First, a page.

Red currants are a favorite fruit for making jams, jellies, tarts and other sweet treats. According to the Botanical website, wild red currants always maintain a bright red shade. Pink, white and champagne-colored currants were developed through cultivation. In addition to being tasty, the red currant possesses come medicinal qualities including being antiseptic and easing indigestion. When attempting to identify currants in the wild, seek the advice of a naturalist or experienced wild food forager before consuming the fruit.
Look for a deciduous shrub that grows up to 5 feet high and 5 feet wide. Search for naturalized red currants in hedge rows and along ditches.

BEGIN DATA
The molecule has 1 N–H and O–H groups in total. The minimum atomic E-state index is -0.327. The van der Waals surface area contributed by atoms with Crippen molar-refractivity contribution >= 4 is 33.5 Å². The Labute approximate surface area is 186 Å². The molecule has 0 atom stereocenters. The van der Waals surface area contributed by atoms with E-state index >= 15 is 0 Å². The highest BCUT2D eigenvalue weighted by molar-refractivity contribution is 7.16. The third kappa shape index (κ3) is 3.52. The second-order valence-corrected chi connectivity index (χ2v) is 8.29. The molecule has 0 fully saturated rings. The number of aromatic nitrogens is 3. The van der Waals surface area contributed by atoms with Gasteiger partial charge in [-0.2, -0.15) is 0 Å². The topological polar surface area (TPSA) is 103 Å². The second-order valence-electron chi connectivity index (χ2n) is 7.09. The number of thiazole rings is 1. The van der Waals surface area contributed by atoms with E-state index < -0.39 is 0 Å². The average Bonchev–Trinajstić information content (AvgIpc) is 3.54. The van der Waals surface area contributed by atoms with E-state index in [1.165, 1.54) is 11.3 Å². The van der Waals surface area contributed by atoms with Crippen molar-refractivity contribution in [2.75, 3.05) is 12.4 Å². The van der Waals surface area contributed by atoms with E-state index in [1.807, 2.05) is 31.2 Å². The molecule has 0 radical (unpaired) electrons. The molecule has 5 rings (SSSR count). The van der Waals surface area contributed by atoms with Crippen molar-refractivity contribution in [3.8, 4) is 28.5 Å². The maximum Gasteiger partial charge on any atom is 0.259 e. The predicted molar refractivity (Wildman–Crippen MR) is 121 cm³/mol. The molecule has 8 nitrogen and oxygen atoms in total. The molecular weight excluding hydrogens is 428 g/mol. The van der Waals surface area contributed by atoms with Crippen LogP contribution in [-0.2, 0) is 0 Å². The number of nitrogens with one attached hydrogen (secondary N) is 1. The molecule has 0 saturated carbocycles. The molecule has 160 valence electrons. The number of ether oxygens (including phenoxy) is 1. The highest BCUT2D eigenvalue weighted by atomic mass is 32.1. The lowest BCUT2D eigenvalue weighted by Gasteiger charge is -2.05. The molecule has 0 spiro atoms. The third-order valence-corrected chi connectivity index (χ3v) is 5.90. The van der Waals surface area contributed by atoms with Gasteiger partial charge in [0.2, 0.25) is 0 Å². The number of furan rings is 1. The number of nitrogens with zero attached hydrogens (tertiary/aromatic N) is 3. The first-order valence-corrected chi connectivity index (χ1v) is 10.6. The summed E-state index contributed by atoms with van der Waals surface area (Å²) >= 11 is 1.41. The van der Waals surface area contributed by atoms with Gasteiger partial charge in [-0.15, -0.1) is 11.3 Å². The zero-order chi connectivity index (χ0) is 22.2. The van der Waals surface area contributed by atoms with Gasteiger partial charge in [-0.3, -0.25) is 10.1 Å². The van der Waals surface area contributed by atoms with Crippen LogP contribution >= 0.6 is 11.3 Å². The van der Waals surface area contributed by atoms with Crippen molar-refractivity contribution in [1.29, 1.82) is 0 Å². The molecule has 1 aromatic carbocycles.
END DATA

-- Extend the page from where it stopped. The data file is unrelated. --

Check the foliage for single, lobed leaves that grow on alternate sides of the stem. The leaves of the red currant plant are a deep shade of bluish-green and are shaped somewhat like a maple leaf.
Watch for drooping clumps of delicate green flowers, called a raceme or strig, in early spring. A strig is around 5 inches long and may have up to 20 flowers blooming on it at once.
Identify red currants by their translucent red color and the many minute seeds inside each berry. The berries on a red currant strig ripen all at once, as opposed to other types of currants that ripen from the top of the strig, down.